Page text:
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Milberger's Nursery and Landscaping
3920 North Loop 1604 E.
San Antonio, TX 78247

Open 9 to 6 Mon. through Sat.
and 10 to 5 on Sun.

Three exits east of 281, inside of 1604
Next to the Diamond Shamrock station
Please click map for more detailed map and driving directions.

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Snowflakes (Leucojum aestivum)

Greg Grant

Wouldn't it be nice if all plants would grow in sun or shade, wet or dry conditions, and acid as well as alkaline soils? As long as we're dreaming, how about one that never needs dividing, never needs spraying, never needs watering, never needs fertilizing, and lives forever too? And of course it has to be pretty. An ugly plant just won't do. We forgot about universal. Everybody in the state must be able to grow it. It needs to be an "equal opportunity" plant. This is the 90's you know.

Sounds like something out of a Sunday tabloid or the home shopping network's "plant of the week" doesn't it? Guess what? There is such a plant...honest!

Snowflakes, with dainty white flowers above attractive dark green foliage, are among the easiest spring blooming bulbs to grow. Leucojum aestivum, our common snowflake is known in books as the summer snowflake. Ironically it blooms in early spring, generally around late February or early March. The botanical name Leucojum is derived from the Greek leucos (white) and ion (violet). There are also autumn snowflakes (Leucojum autumnale) and spring snowflakes (Leucojum vernum). Neither of these is common and reportedly don't thrive here. The violet scented spring snowflake is dedicated to St. Agnes, the patron saint of young virgins due to its loveliness and purity, and is often referred to as St. Agnes's flower. Snowflakes are a member of the amaryllis family and are native to central and southern Europe. Like many of our truly adapted garden worthy plants, they are southern heirlooms-living antiques in a sense.

John Parkinson, the great seventeenth-century English botanist, listed the snowflake in A Garden of Pleasant Flowers in 1629 as the "great bulbous violet". In America it which mentioned in most early gardening references. Early American nurseryman Joseph Breck referred to snowflakes in The Flower Garden (1851) as "great snowdrops" while Henderson's Handbook of Plants (Henderson, 1881) and Bulbs and Tuberous Rooted Plants (Allen, 1893) both called them "among the most desirable of early bulbs." In her classic Adventures with Hardy Bulbs (1936) Louise Beebe Wilder also calls them "among the most worthwhile of spring flowering bulbous plants." Obviously, this plant is pretty good or early garden writers were plagiaristic (possibly a combination of the two).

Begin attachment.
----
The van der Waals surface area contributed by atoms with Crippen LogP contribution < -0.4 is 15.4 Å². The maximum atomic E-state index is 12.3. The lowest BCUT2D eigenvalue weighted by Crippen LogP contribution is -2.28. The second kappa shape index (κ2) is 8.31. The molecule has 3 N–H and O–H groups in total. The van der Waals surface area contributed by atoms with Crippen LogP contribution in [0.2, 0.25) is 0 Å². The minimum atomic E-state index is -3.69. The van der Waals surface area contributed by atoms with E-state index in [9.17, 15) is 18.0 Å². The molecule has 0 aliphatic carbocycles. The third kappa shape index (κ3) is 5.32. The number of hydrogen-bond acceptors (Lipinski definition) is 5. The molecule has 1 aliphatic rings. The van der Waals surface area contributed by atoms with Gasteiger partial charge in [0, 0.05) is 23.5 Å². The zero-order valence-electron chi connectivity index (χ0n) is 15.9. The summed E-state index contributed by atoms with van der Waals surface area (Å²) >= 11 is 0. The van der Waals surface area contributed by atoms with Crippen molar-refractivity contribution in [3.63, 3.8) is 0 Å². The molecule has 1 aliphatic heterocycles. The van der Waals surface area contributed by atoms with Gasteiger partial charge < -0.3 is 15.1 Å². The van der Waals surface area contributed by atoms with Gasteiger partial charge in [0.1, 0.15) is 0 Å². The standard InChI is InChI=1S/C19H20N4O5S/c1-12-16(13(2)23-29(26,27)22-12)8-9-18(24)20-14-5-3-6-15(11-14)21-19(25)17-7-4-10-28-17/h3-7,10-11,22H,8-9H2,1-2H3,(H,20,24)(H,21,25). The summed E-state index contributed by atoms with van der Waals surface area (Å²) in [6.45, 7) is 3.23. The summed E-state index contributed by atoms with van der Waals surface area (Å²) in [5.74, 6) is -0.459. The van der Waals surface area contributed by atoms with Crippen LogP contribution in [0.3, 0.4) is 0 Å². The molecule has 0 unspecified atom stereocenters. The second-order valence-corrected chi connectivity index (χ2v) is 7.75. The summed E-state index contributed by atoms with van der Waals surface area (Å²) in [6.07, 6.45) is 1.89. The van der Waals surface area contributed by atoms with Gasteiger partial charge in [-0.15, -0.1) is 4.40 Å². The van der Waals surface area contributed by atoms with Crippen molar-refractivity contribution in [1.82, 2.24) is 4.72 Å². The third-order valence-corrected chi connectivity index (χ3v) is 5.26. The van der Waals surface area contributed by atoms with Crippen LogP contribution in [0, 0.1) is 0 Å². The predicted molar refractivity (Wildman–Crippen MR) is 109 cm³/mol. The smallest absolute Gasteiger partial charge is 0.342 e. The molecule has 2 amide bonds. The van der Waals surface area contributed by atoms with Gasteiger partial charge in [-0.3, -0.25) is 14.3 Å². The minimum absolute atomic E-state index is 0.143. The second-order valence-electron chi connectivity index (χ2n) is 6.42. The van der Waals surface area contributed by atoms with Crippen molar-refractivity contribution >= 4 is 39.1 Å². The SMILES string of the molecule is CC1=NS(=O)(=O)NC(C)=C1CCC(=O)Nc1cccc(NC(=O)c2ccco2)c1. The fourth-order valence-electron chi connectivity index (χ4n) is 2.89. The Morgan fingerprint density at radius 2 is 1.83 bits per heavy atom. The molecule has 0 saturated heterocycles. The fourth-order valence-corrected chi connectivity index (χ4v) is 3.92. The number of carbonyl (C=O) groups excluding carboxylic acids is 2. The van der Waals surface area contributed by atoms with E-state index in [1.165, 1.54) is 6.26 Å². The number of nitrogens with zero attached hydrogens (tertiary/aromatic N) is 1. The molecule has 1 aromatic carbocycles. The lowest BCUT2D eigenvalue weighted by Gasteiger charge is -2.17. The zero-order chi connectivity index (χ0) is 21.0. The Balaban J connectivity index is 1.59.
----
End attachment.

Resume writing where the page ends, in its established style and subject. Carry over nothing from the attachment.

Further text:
The snowflake is commonly found naturalized throughout the South. My start came from an old abandoned homeplace in East Texas. The delightful book Passalong Plants (1993), by Steve Bender and the incomparable Felder Rushing, features it among its collection of old, shared garden plants. Over the years, more southern gardeners have probably referred to this plant as a snowdrop than a snowflake. True snowdrops (Galanthus) are however a different plant, and not real fond of Texas growing conditions.

Lest you think this plant is only for old gardens and dead garden writers, it is much praised by today's horticulturists as well. Scott Ogden, author of Gardening Success with Difficult Soils (1992) and Garden Bulbs for the South (1994) says "it is among the most reliable of spring bulbs on limy ground."

The "summer" snowflake is commonly available from mail order bulb catalogs and upscale garden centers. A robust form known as 'Gravetye Giant' is offered as well. It has the same clusters of dainty white bell shaped flowers highlighted with green dots. Both the plant and the flowers are larger than the common type, however, giving it a somewhat coarse appearance.

Anybody (both living and dead) can grow snowflakes. As a matter of fact, they are quite common in older cemeteries, where live plant material is still allowed. Although snowflakes are tolerant of moist soils and often referred to as "moisture loving," they will grow in any type of soil, wet or dry, sand or clay, acid or alkaline. They will thrive in most light conditions but probably prefer a bit of dappled shade. They are commonly grown in dense shade as well. After ripening foliage in the spring the plant goes dormant during the summer. As with all bulbs, it's very critical that the foliage not be cut off while it is still green. This years foliage will be next years flowers. As the foliage begins to wither the clumps may be lifted and divided for propagation purposes. They don't' however require any such division. I've personally found that they can be divided anytime you want without much setback.

Snowflakes are great for naturalizing in meadows and woodlands. They can also be clumped at the base of trees and shrubs, scattered among mixed plantings, or used as a border plant. One of the best ways to use snowflakes is to plant them directly into groundcover beds such as Asian jasmine, liriope, and English ivy. The pristine white flowers and glossy green foliage provide added interest in the spring to otherwise nondescript areas.

Although we don't get alot of snow in Texas, there's no reason we can't be blanketed with snowflakes each spring. Their easy, their pretty, and they don't get your boots wet.

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At a Glance:

Botanical name: Leucojum aestivum

Common name: Snowflake

Height: 1 foot

Exposure: Shade to sun

Water: Low

Use: Perennial, bedding, naturalizing



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